On Monday some of the missionaries had arranged to play soccer with some of the members of the church here in Kololo. They were all meeting at the Kololo church, and President Collings wanted to enjoy some soccer with the missionaries. We went to the church at 10:00, where there were a few people already, and waited for the rest to trickle in. While they were waiting, somebody pulled out a basketball and they started a 3 on 3 basketball game. President Collings, 2 missionaries, and 3 members. They played for quite a long time, and really had a good workout.
Once all the missionaries arrived, and changed they all started walking to the field. Silly me, I thought they were going to play on the grass at the church... I forget how important a game of soccer is here in Africa.
When they got to the soccer field, I was shocked at how huge it was! It's tucked behind a school, and on the other side is a steep drop off to one of the busy roads here in Kampala. You would never see it from the road. We have some very talented missionaries! It was so fun to watch them play. Once in a while, the ball was kicked out of bounds and you'd see it bouncing around on the road below. It was pretty funny. After a few hours with the missionaries, we went to the office to get some work done.
On Tuesday and Wednesday we had interviews at the mission home again. After the interviews, we have been feeding pizza to the missionaries. It's pretty funny when you look at the all the rubbish after 4 days of interviews. I call this our tower of shame.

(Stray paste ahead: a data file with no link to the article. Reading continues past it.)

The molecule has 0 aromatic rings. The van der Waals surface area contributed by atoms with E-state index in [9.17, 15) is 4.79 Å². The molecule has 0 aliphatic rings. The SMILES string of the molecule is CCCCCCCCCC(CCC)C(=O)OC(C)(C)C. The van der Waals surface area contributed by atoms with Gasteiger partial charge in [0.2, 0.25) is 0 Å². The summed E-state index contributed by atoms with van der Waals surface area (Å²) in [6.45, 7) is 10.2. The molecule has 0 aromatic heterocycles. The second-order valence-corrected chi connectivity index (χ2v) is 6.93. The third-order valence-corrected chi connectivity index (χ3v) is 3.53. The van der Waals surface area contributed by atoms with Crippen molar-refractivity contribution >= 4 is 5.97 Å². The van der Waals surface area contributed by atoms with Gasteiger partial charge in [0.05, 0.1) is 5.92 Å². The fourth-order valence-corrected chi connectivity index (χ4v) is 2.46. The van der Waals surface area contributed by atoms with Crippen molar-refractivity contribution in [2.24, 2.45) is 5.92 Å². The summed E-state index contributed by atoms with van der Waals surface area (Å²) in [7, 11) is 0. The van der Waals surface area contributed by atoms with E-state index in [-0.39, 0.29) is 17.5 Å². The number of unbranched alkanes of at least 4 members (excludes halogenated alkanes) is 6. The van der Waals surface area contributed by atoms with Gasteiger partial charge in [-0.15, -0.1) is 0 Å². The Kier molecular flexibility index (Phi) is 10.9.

I have loved these interviews so much. President gets to talk with each of the missionaries one on one, but the Assistants and I have asked questions, and one by one the missionaries have shared spiritual experiences with us. I'm growing to know each of them better, learning of their sacrifices, their challenges, their joys, their families. President has said that while he is talking with them, several have told him that he is quoting phrases from their Patriarchal Blessings. We finish the day and both Steve and I say, "Wow, that was Amazing!"
We left after interviews on Wednesday and drove to Jinja. We met with the Assistants for dinner at a fun restaurant called The Keep. We really enjoy the time we are able to spend with these missionaries. They are such great leaders in our mission. And they really like milkshakes.
Our room in Jinja was at a fun hotel called Two Friends Resort. It's quiet, and feels very African. We stayed here for two nights while we had interviews for the Jinja and Iganga Zones. The last time we were here in Jinja, we had a senior couple who made lunch for all the missionaries. They have returned home from their mission, and I wasn't sure what we should do to feed these two groups. One of the Assistants told me that there is a pizza restaurant in town (why not?), he even ordered it and picked it up for me, because they don't deliver. That will be day number 5 serving pizza to them, haha! I'm gaining back the weight I lost!
I have really enjoyed talking with the sisters after our meetings. I usually get the same questions, "How will I know who to marry?" "How did you two meet?" "Is it possible to live happily ever after?" I always have a prayer in my heart that the advice I give will help them. Some don't have any other example of what a husband and wife should be. I asked one sister to tell me about her family, and she said she lives with her grandma. No mom, dad, or siblings. We talked about how this mission will help her to learn to get along with a roommate, and learn to deal with disagreements, and challenges. Because every relationship takes work, she may not have the happily ever after that they show in Fairy tales, but she can be married, and raise a family, and experience more joy than she has ever known.